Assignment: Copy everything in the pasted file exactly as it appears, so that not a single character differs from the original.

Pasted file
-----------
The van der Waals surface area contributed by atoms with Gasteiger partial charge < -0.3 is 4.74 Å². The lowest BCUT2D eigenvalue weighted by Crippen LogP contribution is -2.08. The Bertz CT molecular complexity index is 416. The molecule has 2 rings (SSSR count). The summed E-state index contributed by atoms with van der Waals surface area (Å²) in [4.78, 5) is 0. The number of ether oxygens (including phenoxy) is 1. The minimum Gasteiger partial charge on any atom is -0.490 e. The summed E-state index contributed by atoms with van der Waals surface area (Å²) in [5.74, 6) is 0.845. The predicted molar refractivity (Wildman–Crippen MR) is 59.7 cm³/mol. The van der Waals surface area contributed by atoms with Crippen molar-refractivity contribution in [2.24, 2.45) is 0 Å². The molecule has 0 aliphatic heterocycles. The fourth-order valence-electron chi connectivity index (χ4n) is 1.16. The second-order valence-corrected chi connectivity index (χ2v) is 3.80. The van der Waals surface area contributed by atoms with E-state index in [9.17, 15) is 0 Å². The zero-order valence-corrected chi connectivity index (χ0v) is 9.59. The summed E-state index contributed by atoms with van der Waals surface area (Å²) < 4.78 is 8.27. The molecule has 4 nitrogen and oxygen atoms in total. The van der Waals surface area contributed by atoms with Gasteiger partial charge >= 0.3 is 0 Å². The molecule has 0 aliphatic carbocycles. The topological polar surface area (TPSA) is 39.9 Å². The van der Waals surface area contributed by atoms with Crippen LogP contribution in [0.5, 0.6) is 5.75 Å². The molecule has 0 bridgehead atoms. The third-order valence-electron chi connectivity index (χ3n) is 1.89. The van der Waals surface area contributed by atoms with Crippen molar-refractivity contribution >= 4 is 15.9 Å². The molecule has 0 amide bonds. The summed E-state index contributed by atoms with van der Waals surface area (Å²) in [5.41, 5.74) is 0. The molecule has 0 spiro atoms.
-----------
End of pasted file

The van der Waals surface area contributed by atoms with Gasteiger partial charge < -0.3 is 4.74 Å². The lowest BCUT2D eigenvalue weighted by Crippen LogP contribution is -2.08. The Bertz CT molecular complexity index is 416. The molecule has 2 rings (SSSR count). The summed E-state index contributed by atoms with van der Waals surface area (Å²) in [4.78, 5) is 0. The number of ether oxygens (including phenoxy) is 1. The minimum Gasteiger partial charge on any atom is -0.490 e. The summed E-state index contributed by atoms with van der Waals surface area (Å²) in [5.74, 6) is 0.845. The predicted molar refractivity (Wildman–Crippen MR) is 59.7 cm³/mol. The van der Waals surface area contributed by atoms with Crippen molar-refractivity contribution in [2.24, 2.45) is 0 Å². The molecule has 0 aliphatic heterocycles. The fourth-order valence-electron chi connectivity index (χ4n) is 1.16. The second-order valence-corrected chi connectivity index (χ2v) is 3.80. The van der Waals surface area contributed by atoms with E-state index in [9.17, 15) is 0 Å². The zero-order valence-corrected chi connectivity index (χ0v) is 9.59. The summed E-state index contributed by atoms with van der Waals surface area (Å²) < 4.78 is 8.27. The molecule has 4 nitrogen and oxygen atoms in total. The van der Waals surface area contributed by atoms with Gasteiger partial charge >= 0.3 is 0 Å². The molecule has 0 aliphatic carbocycles. The topological polar surface area (TPSA) is 39.9 Å². The van der Waals surface area contributed by atoms with Crippen LogP contribution in [0.5, 0.6) is 5.75 Å². The molecule has 0 bridgehead atoms. The third-order valence-electron chi connectivity index (χ3n) is 1.89. The van der Waals surface area contributed by atoms with Crippen molar-refractivity contribution >= 4 is 15.9 Å². The molecule has 0 amide bonds. The summed E-state index contributed by atoms with van der Waals surface area (Å²) in [5.41, 5.74) is 0. The molecule has 0 spiro atoms.